U.S. Department of Energy


Date of this Version



Journal of Colloid and Interface Science 233, 38–49 (2001); doi:10.1006/jcis.2000.7227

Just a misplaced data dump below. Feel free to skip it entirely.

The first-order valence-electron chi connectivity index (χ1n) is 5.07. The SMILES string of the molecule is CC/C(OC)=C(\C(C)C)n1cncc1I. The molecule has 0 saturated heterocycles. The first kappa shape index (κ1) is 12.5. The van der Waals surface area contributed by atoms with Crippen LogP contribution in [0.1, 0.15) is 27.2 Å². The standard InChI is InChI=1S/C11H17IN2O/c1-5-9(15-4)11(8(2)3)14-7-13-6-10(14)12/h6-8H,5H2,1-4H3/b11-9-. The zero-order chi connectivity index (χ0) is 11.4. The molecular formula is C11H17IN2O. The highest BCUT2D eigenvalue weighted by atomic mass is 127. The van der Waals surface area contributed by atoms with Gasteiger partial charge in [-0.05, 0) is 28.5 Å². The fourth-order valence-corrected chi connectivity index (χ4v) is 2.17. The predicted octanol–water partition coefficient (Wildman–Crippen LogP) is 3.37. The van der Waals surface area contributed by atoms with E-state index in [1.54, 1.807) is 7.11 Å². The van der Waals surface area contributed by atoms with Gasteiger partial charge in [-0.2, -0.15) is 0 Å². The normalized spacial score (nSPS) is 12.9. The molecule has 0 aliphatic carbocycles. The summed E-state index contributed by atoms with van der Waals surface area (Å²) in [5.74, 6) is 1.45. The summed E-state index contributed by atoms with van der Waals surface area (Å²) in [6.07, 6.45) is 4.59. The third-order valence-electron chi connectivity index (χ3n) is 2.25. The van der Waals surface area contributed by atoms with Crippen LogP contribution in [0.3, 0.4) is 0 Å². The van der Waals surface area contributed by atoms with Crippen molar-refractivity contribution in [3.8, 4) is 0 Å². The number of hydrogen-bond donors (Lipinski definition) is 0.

We have investigated the effect of changes in solution chemistry on the nature of uranyl sorption complexes on montmorillonite (SAz-1) at different surface coverages (1.43–53.6 µmol/g). Uranyl uptake onto SAz-1 between pH 3 and 7 was determined in both titration and batch-mode experiments. These pH values result in solutions that contain a range of monomeric and oligomeric aqueous uranyl species. Continuous-wave and timeresolved emission spectroscopies were used to investigate the nature of U(VI) sorbed to SAz-1. A discrete set of uranyl surface complexes has been identified over a wide range of pH values at these low to moderate coverages. For all samples, two surface complexes are detected with spectral characteristics commensurate with an inner-sphere complex and an exchange-site complex; the relative abundance of these two species is similar over these pH values at low coverage (1.43–2.00 µmol/g). In addition, surface species having spectra consistent with polymeric hydroxide-like sorption complexes form at the moderate coverages (~34–54 µmol/g), increasing in abundance as the capacity of the amphoteric surface sites is exceeded. Furthermore, a species with spectral characteristics anticipated for an outer-sphere surface complex is observed for wet paste samples at low pH (3.7– 4.4) and both low (~2 µmol/g) and moderate (~40 µmol/g) coverage. There are only subtle differences in the nature of sorption complexes formed at different pH values but similar coverages, despite markedly different uranyl speciation in solution. These results indicate that the speciation in the solution has minimal influence on the nature of the sorption complex under these experimental conditions. The primary control on the nature and abundance of the different uranyl sorption complexes appears to be the relative abundance and reactivity of the different sorption sites.